08 Jun TOP POPS! Seance Crasher (Music Video Premiere), Michael Rault, Daniel Rafn
Michael Rault – “Lovers Lie”
With the juxtaposition of bittersweet lyrics and cheery melodies, Michael Rault’s “Lovers Lie” is a slow flutter, like a ’50s slow dance prior to a breakup. The Toronto-based singer-songwriter graces us with his dynamic excellence via his latest album, Living Daylight, which is out now via the prolific So-Cal label Burger Records. Love.
Seance Crasher – “Commitment” (Music Video Premiere)
While we don’t often post music videos that are quite so silly, Seance Crasher’s “Commitment” is an exception, thanks to the strength of the track itself. The recording alias of Kevin Rafn — who is also backed by his older brother Daniel Rafn (read more about Daniel at the bottom of this post), Seance Crasher continues with the nostalgic sentiments first stirred up by Michael Rault. For full disclosure, I will note that this music video was filmed in my old house, thus making the nostalgia even stronger, but this type of humor holds in line with Seance Crasher’s bouncy, light-hearted approach to their music and their live show (which is damn enjoyable if you happen to get a chance to witness one).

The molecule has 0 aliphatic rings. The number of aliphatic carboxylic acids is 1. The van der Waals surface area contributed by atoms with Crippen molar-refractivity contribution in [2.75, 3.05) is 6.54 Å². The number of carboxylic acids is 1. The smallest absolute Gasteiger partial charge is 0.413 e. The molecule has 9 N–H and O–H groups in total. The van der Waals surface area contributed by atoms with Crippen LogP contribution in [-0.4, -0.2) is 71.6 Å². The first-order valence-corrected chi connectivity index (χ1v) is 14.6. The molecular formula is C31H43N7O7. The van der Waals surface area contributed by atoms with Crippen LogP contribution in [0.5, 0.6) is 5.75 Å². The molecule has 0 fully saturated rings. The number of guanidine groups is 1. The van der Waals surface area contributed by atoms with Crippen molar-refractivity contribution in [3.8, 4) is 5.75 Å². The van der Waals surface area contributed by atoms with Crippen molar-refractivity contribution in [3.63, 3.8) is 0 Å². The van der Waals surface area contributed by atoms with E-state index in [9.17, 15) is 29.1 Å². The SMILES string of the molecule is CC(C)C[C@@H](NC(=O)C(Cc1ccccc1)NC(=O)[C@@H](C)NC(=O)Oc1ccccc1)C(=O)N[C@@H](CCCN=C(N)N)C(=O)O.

This music video is seeing the light of day alongside the EP release of City Bus, which you can hear here. The video serves as a prelude to another full-length record which will come out later this summer, as a follow-up to their recently released sophomore record, Piano Pills.
Direction and cinematography by Guy Wagner
Produced by Chris Cantino and Kevin Rafn
Script by Guy Wagner and Kevin Rafn
Starring Richard Mosley, Taylor Stillwell, Kevin Rafn, and Daniel Rafn
Daniel Rafn (Arthur Russell Covers)
To close out this edition of TOP POPS!, we strip away 1/2 of Seance Crasher’s brotherly appeal and throw in some ever-inspiring Arthur Russell, via Daniel Rafn’s solo project. These covers of Russell’s “Place I Know / Kid Like You” and “You & Me Both” — from World of Echo and Calling Out of Context, respectively, pay ample homage to Russell’s more off-kilter experiments in the discoteque universe. For that, we can be thankful for these reboots.